I have been serving in the Peace Corps for almost 15 months now. I have been in Guyana for 17 months (2 months of training.) It has been 8 months since I have written in my blog! It is hard to believe I have been here long enough to not have updated this thing for so long. It is now the end of July. Anyway, I have lots to update on and this will probably be one of my longer posts!
The weather in June and July was wonderful! It rained so much more compared to the very dry months of March-May. Most Guyanese I’ve encountered will tell you they don’t like the rain, “It make a messa tings!” Is what my friend Sabo always says to me. In Guyana, if the temperature drops down to 70 degrees, a lot of people catch cold, and sadly one of our neighbors died of pneumonia.
In the Hindu tradition, at least that of a Guyanese Hindu, when a family member dies, you have 13 days of mourning. The last day is the big day with lots of food and drink and usually doesn’t go into night, while all the other days of mourning are usually at night. During this time, usually within the first few days, the body is cremated. For 13 days/nights relatives, neighbors , friends and even random white people go to be with the family during their time of loss. The families usually set up a tent in front of their house or on the side, rent some tables and prepare some snacks for the guests. Mostly people will sit down play Dominos, cards and have a good gaff. No one is ever particularly sad at these or at least no one is showing any sadness. I really like it compared to the system I know. The system I know only has 1 day where you show up if you can and mourn the dead (assuming the funeral and burial are on the same day.) After that everyone goes on their way and can be left to grieve alone. In this system, those who are grieving the most are with family and friends for 13 nights. Also, it can be real hard for people to make “one day” especially if travelling is involved but 13 days gives a large window to make time.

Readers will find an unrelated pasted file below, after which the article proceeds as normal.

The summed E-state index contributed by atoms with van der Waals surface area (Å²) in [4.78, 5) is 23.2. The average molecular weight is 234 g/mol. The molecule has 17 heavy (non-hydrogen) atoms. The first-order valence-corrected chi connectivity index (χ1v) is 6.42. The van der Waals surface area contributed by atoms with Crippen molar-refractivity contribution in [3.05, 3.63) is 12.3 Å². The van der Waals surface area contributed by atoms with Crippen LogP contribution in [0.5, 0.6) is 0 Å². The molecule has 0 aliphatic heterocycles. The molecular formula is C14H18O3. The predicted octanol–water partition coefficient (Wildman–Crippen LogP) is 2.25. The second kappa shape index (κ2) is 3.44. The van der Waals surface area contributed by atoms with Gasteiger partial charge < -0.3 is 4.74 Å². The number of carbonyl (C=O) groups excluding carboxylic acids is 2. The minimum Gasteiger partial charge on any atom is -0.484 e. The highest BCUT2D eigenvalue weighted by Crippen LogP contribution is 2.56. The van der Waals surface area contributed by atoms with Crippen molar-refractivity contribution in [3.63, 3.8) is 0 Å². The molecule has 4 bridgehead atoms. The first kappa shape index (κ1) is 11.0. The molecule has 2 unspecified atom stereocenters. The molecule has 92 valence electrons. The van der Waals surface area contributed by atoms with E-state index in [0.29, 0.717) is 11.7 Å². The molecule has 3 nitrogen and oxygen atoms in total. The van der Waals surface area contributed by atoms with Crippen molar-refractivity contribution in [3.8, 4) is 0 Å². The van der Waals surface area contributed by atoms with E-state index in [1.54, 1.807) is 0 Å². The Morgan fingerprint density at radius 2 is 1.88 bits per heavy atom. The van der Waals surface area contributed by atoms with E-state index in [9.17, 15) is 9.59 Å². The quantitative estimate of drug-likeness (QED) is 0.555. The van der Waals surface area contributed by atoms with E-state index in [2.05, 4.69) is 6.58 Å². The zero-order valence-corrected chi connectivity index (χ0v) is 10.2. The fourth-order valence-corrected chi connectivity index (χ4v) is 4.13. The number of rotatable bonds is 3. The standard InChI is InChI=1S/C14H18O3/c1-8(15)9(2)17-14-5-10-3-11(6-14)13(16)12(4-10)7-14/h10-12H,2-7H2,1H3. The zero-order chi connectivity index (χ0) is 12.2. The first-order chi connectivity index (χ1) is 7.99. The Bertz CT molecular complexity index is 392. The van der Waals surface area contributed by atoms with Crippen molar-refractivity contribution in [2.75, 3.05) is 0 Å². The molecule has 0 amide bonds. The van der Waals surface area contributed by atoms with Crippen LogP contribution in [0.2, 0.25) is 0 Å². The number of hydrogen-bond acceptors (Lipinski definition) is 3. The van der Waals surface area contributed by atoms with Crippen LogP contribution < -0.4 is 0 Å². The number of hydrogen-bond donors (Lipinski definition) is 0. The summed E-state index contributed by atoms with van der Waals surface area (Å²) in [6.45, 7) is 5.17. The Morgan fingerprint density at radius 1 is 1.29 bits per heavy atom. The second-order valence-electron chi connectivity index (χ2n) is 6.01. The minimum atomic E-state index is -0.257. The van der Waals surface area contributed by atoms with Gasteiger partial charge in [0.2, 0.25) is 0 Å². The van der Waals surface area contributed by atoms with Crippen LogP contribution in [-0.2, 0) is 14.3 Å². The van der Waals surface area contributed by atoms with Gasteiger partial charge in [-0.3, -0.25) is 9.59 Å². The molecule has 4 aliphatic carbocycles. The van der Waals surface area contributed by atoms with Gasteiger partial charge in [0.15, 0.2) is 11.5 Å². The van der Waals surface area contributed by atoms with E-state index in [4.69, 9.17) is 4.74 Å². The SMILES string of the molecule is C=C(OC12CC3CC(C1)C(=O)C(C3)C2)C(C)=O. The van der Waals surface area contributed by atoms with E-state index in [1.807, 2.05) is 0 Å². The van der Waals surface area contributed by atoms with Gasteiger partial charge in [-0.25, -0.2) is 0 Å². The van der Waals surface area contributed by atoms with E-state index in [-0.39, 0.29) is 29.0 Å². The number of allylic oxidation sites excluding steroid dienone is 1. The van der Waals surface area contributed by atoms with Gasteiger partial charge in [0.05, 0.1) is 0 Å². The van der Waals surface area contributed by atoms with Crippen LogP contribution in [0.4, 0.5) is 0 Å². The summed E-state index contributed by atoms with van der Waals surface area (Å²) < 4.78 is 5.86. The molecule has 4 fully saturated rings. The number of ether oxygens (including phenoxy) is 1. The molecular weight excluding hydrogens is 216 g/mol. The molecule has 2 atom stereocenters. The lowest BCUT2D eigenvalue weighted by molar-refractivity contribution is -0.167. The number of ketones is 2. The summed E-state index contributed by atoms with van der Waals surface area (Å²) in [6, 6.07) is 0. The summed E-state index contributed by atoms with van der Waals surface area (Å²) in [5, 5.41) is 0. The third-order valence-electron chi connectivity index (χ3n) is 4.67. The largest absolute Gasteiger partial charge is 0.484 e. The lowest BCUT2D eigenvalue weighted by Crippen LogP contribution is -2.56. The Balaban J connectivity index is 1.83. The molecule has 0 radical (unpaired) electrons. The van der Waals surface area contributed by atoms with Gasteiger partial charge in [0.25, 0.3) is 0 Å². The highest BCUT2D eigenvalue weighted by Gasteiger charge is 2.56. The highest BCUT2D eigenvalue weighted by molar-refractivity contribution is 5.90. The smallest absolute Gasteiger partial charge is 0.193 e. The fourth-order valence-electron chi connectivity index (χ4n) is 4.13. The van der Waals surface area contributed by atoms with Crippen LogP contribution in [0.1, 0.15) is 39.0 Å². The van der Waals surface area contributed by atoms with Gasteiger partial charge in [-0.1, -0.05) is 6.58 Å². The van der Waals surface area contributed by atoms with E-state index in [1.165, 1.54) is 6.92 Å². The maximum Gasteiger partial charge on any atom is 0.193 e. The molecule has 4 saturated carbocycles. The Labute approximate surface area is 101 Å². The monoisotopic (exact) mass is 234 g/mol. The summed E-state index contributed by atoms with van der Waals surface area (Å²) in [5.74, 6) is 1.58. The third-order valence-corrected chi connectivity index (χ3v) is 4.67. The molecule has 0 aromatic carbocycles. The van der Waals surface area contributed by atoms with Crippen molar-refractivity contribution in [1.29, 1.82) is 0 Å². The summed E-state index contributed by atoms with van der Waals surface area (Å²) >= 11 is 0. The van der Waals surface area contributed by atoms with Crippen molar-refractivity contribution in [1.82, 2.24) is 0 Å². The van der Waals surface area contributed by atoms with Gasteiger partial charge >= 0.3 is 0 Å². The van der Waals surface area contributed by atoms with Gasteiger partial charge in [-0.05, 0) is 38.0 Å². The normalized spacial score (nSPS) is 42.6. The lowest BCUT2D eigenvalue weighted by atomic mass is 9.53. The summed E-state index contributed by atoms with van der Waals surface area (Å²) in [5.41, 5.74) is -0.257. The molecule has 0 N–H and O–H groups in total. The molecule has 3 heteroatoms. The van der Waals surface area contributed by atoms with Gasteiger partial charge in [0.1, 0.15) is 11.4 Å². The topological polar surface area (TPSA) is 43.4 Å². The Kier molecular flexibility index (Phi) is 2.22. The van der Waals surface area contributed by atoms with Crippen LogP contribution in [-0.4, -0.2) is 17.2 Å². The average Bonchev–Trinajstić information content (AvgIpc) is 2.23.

The next holiday was Phagwa. Phagwa was a blast last year and I celebrated it twice. I had only figured to celebrate Phagwa once this year but alas circumstances and fate figured differently. Phagwa is the Hindu holiday that celebrates, life, spring time, creation and colors. Depending on the year Phagwa can go for several days but for the most part where I live it is celebrated for 2 days. The first day many people go to Mandir (Hindu church for those of you less informed.) While at the Mandir, you sit around on mats and listen to music being played and song and some people dance and then POOPH! Colored baby powder all over your face.
The other day celebrated is the International day of Phagwa. Where I live everyone from the coast goes to the center grounds and Mega Pooph! Some kids mix the powder in a water gun and spray the crowd and some evil, evil kids use real paint, to me and my fair skins dismay. I had a pink face for 3 days after and died pink bangs for a couple weeks.
The next big thing was going to a Guyanese Rodeo in the Rupinunni or Region 9, located in the southern part of Guyana near Brazil. I have heard many times that Region 9, is the most “South American” Guyana (a country heavily influenced by the Caribbean) gets. My favorite thing about Lethem, the city which the rodeo is in, is meat on a stick combined with a Parbo beer. You can can chicken, beef or pork on a stick for $1 and somewhere between a 30-40 ounce Parbo for around $5. The rodeo was exciting and it was crazy to watch the Vaqueros ride barefoot. At one point on bull branded HIV (Guyanese humor, because the bull like the disease kills anything in its way and can’t be stopped), charged the re-barb fence that separated the rodeo from the spectators and actually bent the hell out of the fence. The rodeo paused to fix the fence but there wasn’t much they could do and the rest of the rodeo the fence remained bent.
Nothing too exciting went on in the months of May-July. For me it was saying good bye to most of Guy20. I myself was surrounded by 5 Guy20 volunteers. I spent much of the time watching World Cup games with my friend Eyal meanwhile annoying his wife Beth (who in 2 years became an amazing cook!) Because I was surrounded by Guy20, most of my PC social gatherings were with many other Guy20 volunteers. I made some good friends and joked around at the end that I wasn’t so much Guy21 but Guy20.1 or Guy20+1. Guy20 was a great group of people and will be missed (w/the exception of those who extended of course.) Now I am surrounded by Guy22 volunteers and I have been slow to make an effort to bond but I can already tell I am still in good hands. This has also given me the opportunity to make new and even more Guyanese friends in my area and 2-3 weeks since my PC family left, which is good because integration is one of the major PC keys. Alright, well hopefully most people who decided to take time to read this could actually get to the end of this blog entry and I didn’t bore anyone too much! I will try to make sure I don’t go 8 months until my next post so that my constant blog subscribers (my mother and old buddy Don McCoy!) aren’t left wanting.